{thoughts of an entitled high school senior on the college experience}

      I’m a second-semester high school senior. I’m going to college in the fall to study what I’m passionate about, to pursue a career, to learn new things, to meet new people. I’m excited, because college is a change, a new chapter, the next step, and I think it’s going to be wonderful. I’m going to college because I want to, because for me and for what I want to do, it makes sense. It’s not for everybody, and that’s okay.

     I’ve heard a lot about the “college experience” throughout my high school years. I’ve been told that college will be the best years of my life. That college is where I’ll find myself. That when I graduate from college I will be a different person.

     But I don’t want to be a different person in four years. I want to be a more educated and experienced version of the person I am now. I want to have discovered new passions and learned new skills and had some fun.  I want college to help me grow, but that doesn’t mean I need to become a different person.

     Think that sounds a little pretentious? Keep reading, it gets worse.

     I want my four years of college to be great, and I’m going to do everything I can to make sure they are. And yes, I do want to look back and say my college years were wonderful. But I don’t want to say they were the best years of my life. That seems to me like it would be sad. I hope that when I’m forty years old–with eighteen years of life experience after college–I don’t look back and say I peaked in college. I hope I look back and say that college was great and so was high school and so was  everything before and after that. I hope I look back and say that my college years helped me in life, but they weren’t the best because life after college is pretty great too.

     I’ve never really liked the term “finding yourself” because I think it sounds too whimsical and too final. It refers to when one learns more about the purpose of their existence, of their place in the world, of who they are. I understand that college offers countless opportunities to explore and learn and that many people find their path in college. They discover that they enjoy science and decide to pursue it as a career, or they realize they were never really meant to be an English major and instead decide to study art. Many people find their purpose while they’re in college, and that’s great. It really is. But I think the term “finding yourself” is misleading because it gives the illusion of being something you should pursue when in reality, it’s something that just happens, every day of your life. Before, after, and during college, you learn new things about yourself. It’s not just one epiphany moment in college. It’s that moment, all the moments that came before, and all the moments that will come after. You can’t not find yourself because life doesn’t work that way. It’s the same with saying you need to “find your voice.” No, you don’t. You already have your voice. You just need to seek out opportunities to use it. (This is something I learned from William Stafford, one of my favorite poets).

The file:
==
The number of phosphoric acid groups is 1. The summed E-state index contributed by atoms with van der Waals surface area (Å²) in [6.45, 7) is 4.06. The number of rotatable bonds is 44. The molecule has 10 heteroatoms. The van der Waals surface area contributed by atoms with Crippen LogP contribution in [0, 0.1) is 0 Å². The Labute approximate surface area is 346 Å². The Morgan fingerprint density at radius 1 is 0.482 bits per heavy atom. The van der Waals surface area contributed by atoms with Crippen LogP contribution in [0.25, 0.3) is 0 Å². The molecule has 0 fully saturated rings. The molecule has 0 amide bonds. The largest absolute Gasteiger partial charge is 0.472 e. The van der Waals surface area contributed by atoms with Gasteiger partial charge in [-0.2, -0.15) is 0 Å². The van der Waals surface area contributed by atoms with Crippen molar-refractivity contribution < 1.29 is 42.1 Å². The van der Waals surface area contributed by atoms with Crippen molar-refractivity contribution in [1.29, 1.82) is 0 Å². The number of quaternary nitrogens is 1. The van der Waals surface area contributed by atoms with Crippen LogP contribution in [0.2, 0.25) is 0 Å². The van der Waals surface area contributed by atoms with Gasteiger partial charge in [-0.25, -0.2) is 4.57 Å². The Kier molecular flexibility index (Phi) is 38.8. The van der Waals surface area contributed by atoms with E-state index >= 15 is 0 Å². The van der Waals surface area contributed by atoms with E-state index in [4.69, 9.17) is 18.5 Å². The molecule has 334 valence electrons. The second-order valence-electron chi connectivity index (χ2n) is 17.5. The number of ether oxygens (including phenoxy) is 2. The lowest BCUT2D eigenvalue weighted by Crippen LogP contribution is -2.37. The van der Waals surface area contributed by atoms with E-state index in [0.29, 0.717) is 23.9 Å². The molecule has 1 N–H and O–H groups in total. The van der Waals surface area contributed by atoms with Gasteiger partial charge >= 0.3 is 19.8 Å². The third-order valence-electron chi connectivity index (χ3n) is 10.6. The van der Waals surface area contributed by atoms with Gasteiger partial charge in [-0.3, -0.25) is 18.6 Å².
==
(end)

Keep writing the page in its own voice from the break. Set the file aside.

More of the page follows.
I think I’m going to have an amazing college experience. I think I choose a great college and an even better career. These things may change, of course, and I’ll be okay with that.

     I hope you feel the same way. I hope you love your college years. I hope you find your passion and learn new things and find a good group of friends and pursue your dreams.  I hope that good things happen to you in college and out of college. And if you’re not going to college, I hope all of the same things for you. I just hope you’re happy.

“It’s not about what the world can give to you, it’s what you can give to the world.”


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